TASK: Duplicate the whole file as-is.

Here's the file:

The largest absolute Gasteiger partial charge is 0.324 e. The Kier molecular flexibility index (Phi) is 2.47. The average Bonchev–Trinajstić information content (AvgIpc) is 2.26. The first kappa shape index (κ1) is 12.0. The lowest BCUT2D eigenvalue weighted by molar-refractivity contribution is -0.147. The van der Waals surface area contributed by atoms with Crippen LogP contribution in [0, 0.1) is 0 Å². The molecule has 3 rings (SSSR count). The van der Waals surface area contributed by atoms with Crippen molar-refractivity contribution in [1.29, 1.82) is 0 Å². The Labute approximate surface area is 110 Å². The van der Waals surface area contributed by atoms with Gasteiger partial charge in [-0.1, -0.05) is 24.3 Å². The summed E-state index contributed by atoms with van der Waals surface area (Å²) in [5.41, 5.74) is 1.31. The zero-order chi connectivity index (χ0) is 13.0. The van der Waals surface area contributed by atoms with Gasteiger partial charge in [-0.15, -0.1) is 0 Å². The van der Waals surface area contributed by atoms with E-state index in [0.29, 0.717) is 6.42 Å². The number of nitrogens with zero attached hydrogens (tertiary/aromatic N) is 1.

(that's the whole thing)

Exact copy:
The largest absolute Gasteiger partial charge is 0.324 e. The Kier molecular flexibility index (Phi) is 2.47. The average Bonchev–Trinajstić information content (AvgIpc) is 2.26. The first kappa shape index (κ1) is 12.0. The lowest BCUT2D eigenvalue weighted by molar-refractivity contribution is -0.147. The van der Waals surface area contributed by atoms with Crippen LogP contribution in [0, 0.1) is 0 Å². The molecule has 3 rings (SSSR count). The van der Waals surface area contributed by atoms with Crippen molar-refractivity contribution in [1.29, 1.82) is 0 Å². The Labute approximate surface area is 110 Å². The van der Waals surface area contributed by atoms with Gasteiger partial charge in [-0.1, -0.05) is 24.3 Å². The summed E-state index contributed by atoms with van der Waals surface area (Å²) in [5.41, 5.74) is 1.31. The zero-order chi connectivity index (χ0) is 13.0. The van der Waals surface area contributed by atoms with Gasteiger partial charge in [-0.15, -0.1) is 0 Å². The van der Waals surface area contributed by atoms with E-state index in [0.29, 0.717) is 6.42 Å². The number of nitrogens with zero attached hydrogens (tertiary/aromatic N) is 1.